Ms Brooks Yes, it is, and not just for navigators. It’s also frustrating for our patients. Prior to becoming a smoking cessation counselor, we didn’t have a lot of smoking cessation opportunities for our patients. As a result, they were looking out in the community. Recognizing this gap in our offerings, my colleague and I decided to take a class offered by the American Lung Association called Freedom From Smoking, and we became certified instructors. We’re very pleased to offer this to our patients.

JONS Given your background in palliative and hospice care, do you have advice for navigators about how to discuss these topics with patients?

Ms Brooks I think the first thing all nurses need to do before they have a difficult conversation is to check in with themselves to determine where they are emotionally regarding that conversation. We can project our emotions onto our patients, so it’s always good to mentally prepare before a potentially difficult conversation.

It’s also a good idea to know your audience and check the patient’s goals. Is this patient open to hospice? Or is this the kind of patient who wants to get treatment until the very end? Ultimately, it is the patient’s decision.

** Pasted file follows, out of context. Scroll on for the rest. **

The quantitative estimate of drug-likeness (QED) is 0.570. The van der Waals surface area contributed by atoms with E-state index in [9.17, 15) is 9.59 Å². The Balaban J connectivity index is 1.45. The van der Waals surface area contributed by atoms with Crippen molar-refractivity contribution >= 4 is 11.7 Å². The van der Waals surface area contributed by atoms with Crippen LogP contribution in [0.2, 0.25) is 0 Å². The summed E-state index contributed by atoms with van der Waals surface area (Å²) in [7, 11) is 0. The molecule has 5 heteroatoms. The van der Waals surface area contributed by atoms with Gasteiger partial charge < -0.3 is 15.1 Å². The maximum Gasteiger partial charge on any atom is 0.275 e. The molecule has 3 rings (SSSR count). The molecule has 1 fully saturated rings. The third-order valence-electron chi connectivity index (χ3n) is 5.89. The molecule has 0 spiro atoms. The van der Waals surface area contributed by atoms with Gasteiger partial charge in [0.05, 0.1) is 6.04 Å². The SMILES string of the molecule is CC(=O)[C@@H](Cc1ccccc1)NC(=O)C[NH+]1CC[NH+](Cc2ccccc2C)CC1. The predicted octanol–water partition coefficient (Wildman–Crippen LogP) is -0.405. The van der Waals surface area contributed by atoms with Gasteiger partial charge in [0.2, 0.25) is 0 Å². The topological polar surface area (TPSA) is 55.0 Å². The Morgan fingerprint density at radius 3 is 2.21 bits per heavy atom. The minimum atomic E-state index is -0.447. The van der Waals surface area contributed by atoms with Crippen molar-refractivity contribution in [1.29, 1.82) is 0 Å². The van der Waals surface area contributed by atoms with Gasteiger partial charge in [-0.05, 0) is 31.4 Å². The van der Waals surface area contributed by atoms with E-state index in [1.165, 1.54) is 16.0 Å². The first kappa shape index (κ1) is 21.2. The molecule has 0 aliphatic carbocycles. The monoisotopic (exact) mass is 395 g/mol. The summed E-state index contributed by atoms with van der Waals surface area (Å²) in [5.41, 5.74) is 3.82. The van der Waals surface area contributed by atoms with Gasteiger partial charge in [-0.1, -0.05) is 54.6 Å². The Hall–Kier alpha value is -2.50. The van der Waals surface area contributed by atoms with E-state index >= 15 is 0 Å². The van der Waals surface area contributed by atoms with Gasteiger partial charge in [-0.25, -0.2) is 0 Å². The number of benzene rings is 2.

It’s also important to be familiar with different hospice resources. There are many companies that provide this service, and some may be a better match for your patient than others. Find out who would be a good match and offer multiple companies for them to interview.

It can be helpful to reassure patients that if they can no longer receive treatment, or if they’ve chosen not to receive treatment, it’s okay to receive hospice. That conversation is important. Adjusting the mindset can be a very difficult thing. While patients are seeking treatment, they’re looking for quantity of life, they’re looking for more days. For some, it just becomes too hard, and the mindset needs to shift to quality of life while they have days left.